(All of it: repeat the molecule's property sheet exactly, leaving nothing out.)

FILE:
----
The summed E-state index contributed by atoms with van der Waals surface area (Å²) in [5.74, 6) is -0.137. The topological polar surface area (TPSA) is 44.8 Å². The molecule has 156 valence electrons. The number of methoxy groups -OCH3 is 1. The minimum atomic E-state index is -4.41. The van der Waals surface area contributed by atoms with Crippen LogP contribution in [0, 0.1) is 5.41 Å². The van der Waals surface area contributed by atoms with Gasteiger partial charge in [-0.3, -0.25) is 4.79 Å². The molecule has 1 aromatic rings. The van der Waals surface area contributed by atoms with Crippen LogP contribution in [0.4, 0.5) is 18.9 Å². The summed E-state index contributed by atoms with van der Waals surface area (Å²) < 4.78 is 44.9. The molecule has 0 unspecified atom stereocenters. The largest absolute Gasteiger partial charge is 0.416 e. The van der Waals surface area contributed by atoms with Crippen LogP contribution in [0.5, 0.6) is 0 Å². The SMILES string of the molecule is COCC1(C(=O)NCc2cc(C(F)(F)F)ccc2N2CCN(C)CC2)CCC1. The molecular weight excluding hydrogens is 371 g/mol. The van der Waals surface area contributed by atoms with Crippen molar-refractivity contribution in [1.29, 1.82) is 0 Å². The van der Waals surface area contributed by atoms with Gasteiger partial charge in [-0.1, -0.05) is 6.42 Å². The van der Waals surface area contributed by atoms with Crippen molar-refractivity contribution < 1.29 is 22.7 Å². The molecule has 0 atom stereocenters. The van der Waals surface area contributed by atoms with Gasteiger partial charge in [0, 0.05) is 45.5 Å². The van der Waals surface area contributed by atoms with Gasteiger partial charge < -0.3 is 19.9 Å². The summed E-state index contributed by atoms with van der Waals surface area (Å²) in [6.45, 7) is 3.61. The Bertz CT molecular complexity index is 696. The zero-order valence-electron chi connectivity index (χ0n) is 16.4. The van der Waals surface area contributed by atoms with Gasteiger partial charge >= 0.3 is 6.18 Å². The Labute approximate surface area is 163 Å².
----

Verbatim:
The summed E-state index contributed by atoms with van der Waals surface area (Å²) in [5.74, 6) is -0.137. The topological polar surface area (TPSA) is 44.8 Å². The molecule has 156 valence electrons. The number of methoxy groups -OCH3 is 1. The minimum atomic E-state index is -4.41. The van der Waals surface area contributed by atoms with Crippen LogP contribution in [0, 0.1) is 5.41 Å². The van der Waals surface area contributed by atoms with Gasteiger partial charge in [-0.3, -0.25) is 4.79 Å². The molecule has 1 aromatic rings. The van der Waals surface area contributed by atoms with Crippen LogP contribution in [0.4, 0.5) is 18.9 Å². The summed E-state index contributed by atoms with van der Waals surface area (Å²) < 4.78 is 44.9. The molecule has 0 unspecified atom stereocenters. The largest absolute Gasteiger partial charge is 0.416 e. The van der Waals surface area contributed by atoms with Crippen LogP contribution in [0.5, 0.6) is 0 Å². The SMILES string of the molecule is COCC1(C(=O)NCc2cc(C(F)(F)F)ccc2N2CCN(C)CC2)CCC1. The molecular weight excluding hydrogens is 371 g/mol. The van der Waals surface area contributed by atoms with Crippen molar-refractivity contribution in [1.29, 1.82) is 0 Å². The van der Waals surface area contributed by atoms with Gasteiger partial charge in [-0.1, -0.05) is 6.42 Å². The van der Waals surface area contributed by atoms with Crippen molar-refractivity contribution < 1.29 is 22.7 Å². The molecule has 0 atom stereocenters. The van der Waals surface area contributed by atoms with Gasteiger partial charge in [0, 0.05) is 45.5 Å². The van der Waals surface area contributed by atoms with Gasteiger partial charge < -0.3 is 19.9 Å². The summed E-state index contributed by atoms with van der Waals surface area (Å²) in [6.45, 7) is 3.61. The Bertz CT molecular complexity index is 696. The zero-order valence-electron chi connectivity index (χ0n) is 16.4. The van der Waals surface area contributed by atoms with Gasteiger partial charge >= 0.3 is 6.18 Å². The Labute approximate surface area is 163 Å².